Rizzo's opening act

Anthony RizzoChicago CubsSportsBaseballChris VolstadWrigley FieldRoger Waters

Roger Waters. Brad Paisley. Finally, Anthony Rizzo played Wrigley Field.

Side note: Official scorer Bob Rosenberg just ruled that “The Wall’’ was triple-platinum instead of a three-base error.

Anyway, the good news is, Rizzo didn’t embarrass the Cubs the way the Cubs embarrassed themselves with that abomination across the outfield grass left by the concerts. The sod was fixed for this homestand, and so, it appears, was first base. Fixed for a long time, Cubs fans hope, and when have the hopes of Cubs ever gone unmet?

Yes. Well. Moving right along . . .

The new looks in the outfield and infield were just a couple of the good things that came out of Rizzo’s Cubs debut against the Mets on Tuesday. As you would expect from Stevie Sunshine, I found others:

*Rizzo met a massive media throng and handled it flawlessly. He even made fun of himself and his painfully delayed delivery to a pathetic baseball team worthy of the most futile franchise in sports history: “I was the ‘savior’ last year,’’ Rizzo said of his .141 average for San Diego, which is bad even for a Padre.

*Rizzo’s honest answers to a series of pregame questions suggest he has learned how to learn. That’s a vital ability for big leaguers because they’re not going to succeed on talent alone when everybody has major league talent, give or take some Cubs. The comment that told you most about Rizzo’s mature insight was his admission that even while he was tearing up Triple-A he was getting away with some bad habits that would get him killed in the bigs.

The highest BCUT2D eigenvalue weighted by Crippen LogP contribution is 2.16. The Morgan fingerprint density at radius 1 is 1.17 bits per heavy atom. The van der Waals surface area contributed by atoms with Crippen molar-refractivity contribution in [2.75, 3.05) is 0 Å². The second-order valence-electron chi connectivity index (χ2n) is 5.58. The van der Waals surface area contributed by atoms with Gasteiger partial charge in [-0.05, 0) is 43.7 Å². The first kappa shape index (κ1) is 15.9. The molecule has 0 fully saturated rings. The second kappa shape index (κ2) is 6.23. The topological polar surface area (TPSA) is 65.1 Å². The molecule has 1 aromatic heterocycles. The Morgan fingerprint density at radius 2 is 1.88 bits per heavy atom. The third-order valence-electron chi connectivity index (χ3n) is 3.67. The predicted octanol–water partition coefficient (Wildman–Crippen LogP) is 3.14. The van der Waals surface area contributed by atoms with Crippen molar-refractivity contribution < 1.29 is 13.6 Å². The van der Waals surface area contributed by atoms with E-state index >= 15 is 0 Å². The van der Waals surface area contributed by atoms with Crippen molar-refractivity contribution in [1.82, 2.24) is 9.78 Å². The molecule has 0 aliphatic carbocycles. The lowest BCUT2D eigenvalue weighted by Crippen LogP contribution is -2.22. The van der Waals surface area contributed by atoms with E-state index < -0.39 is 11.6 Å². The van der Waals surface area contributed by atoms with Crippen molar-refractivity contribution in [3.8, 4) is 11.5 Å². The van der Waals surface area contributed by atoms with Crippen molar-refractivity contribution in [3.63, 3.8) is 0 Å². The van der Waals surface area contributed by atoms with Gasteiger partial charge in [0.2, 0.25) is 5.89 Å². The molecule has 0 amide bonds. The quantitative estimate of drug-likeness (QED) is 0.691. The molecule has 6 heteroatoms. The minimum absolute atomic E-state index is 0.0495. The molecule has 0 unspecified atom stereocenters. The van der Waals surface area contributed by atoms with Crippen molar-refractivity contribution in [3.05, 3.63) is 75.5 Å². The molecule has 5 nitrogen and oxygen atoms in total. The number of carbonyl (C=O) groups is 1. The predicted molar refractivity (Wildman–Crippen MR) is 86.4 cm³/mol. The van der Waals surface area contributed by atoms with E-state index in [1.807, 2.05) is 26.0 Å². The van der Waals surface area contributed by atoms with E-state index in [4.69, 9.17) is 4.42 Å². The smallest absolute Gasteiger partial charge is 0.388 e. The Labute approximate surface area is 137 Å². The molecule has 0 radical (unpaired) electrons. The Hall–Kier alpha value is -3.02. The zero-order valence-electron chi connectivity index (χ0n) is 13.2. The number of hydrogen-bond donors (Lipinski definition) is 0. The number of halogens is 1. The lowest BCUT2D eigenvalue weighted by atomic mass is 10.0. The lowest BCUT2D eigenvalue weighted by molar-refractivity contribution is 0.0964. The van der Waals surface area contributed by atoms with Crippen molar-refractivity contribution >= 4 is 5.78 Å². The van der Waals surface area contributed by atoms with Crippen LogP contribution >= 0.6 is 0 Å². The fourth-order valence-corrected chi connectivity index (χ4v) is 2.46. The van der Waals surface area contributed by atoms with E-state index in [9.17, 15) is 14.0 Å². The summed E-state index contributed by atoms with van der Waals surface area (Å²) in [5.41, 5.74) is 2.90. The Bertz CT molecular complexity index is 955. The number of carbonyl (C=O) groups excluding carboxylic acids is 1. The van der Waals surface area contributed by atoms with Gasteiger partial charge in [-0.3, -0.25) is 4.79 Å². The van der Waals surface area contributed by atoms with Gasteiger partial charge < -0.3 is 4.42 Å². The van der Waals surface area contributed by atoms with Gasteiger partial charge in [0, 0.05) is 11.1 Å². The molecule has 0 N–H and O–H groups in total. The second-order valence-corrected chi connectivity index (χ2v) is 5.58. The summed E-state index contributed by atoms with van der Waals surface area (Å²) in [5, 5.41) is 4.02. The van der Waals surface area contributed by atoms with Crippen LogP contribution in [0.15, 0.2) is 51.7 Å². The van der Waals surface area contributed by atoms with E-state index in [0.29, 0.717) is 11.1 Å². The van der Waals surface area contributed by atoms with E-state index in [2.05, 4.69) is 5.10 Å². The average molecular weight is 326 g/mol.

*The Cubs’ victory moved them a half-game behind the Padres for being only the second biggest joke in the majors. Ha, and you didn’t think the Cubs would be in a race this season.

*Rizzo batted third with discipline and poise, which is why Starlin Castro will never be there again. Rizzo made contact during every at-bat, which apparently was such a shock for a Cubs prospect that Alfonso Soriano remained mesmerized enough to get hit by pitches twice.

*The left-handed slugger showed he will be a threat to hit for average as well as power by going the other way like a veteran. The error that was preposterously changed to a hit in the first inning? That came on a ball aimed at shortstop. The single that was preposterously ruled a double after Rizzo advanced on a throw in the fourth? That came on a ball to left-center after working a deep count. Actual big-boy teams have a lineup full of this, but the Cubs have to start somewhere.

*Rizzo’s debut almost made you forget that Randy Wells can’t pitch in this league, even for the Cubs. I mean, when you make people yearn for the good ol’ days of Chris Volstad, you’d better learn a trade, pal.

*Cubs corporate wonks put more effort into producing “Rizzo 44’’ shirts than a professional outfield, but Rizzo gives fans a new choice of Cubswear and a new line in the ad campaign says: “Baseball is better when you can hide the stink.’’

*Cubs fans did not give him a standing ovation. Well, not all of them, anyway. You over there, sitting down: Good for you. You can always stand later for a legitimate reason, such as when the official scorer rules that Rizzo’s warning-track flyout leading off the seventh inning Tuesday will be changed to a grand slam today.

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